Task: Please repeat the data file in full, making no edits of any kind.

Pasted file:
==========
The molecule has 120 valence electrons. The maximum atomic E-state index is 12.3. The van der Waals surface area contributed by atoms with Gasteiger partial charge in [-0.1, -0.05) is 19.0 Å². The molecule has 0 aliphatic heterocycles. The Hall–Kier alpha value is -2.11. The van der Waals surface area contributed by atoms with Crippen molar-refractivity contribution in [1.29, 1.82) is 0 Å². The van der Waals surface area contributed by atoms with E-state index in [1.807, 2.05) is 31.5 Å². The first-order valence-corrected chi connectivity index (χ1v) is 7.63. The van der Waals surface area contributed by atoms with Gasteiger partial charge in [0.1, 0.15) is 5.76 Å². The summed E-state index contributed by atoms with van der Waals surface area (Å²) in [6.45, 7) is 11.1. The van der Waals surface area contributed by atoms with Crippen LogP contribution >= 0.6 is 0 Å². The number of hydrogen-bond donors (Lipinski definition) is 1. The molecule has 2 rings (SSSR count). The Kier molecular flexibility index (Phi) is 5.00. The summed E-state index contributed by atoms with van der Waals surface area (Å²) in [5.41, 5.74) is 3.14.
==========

The molecule has 120 valence electrons. The maximum atomic E-state index is 12.3. The van der Waals surface area contributed by atoms with Gasteiger partial charge in [-0.1, -0.05) is 19.0 Å². The molecule has 0 aliphatic heterocycles. The Hall–Kier alpha value is -2.11. The van der Waals surface area contributed by atoms with Crippen molar-refractivity contribution in [1.29, 1.82) is 0 Å². The van der Waals surface area contributed by atoms with E-state index in [1.807, 2.05) is 31.5 Å². The first-order valence-corrected chi connectivity index (χ1v) is 7.63. The van der Waals surface area contributed by atoms with Gasteiger partial charge in [0.1, 0.15) is 5.76 Å². The summed E-state index contributed by atoms with van der Waals surface area (Å²) in [6.45, 7) is 11.1. The van der Waals surface area contributed by atoms with Crippen LogP contribution >= 0.6 is 0 Å². The number of hydrogen-bond donors (Lipinski definition) is 1. The molecule has 2 rings (SSSR count). The Kier molecular flexibility index (Phi) is 5.00. The summed E-state index contributed by atoms with van der Waals surface area (Å²) in [5.41, 5.74) is 3.14.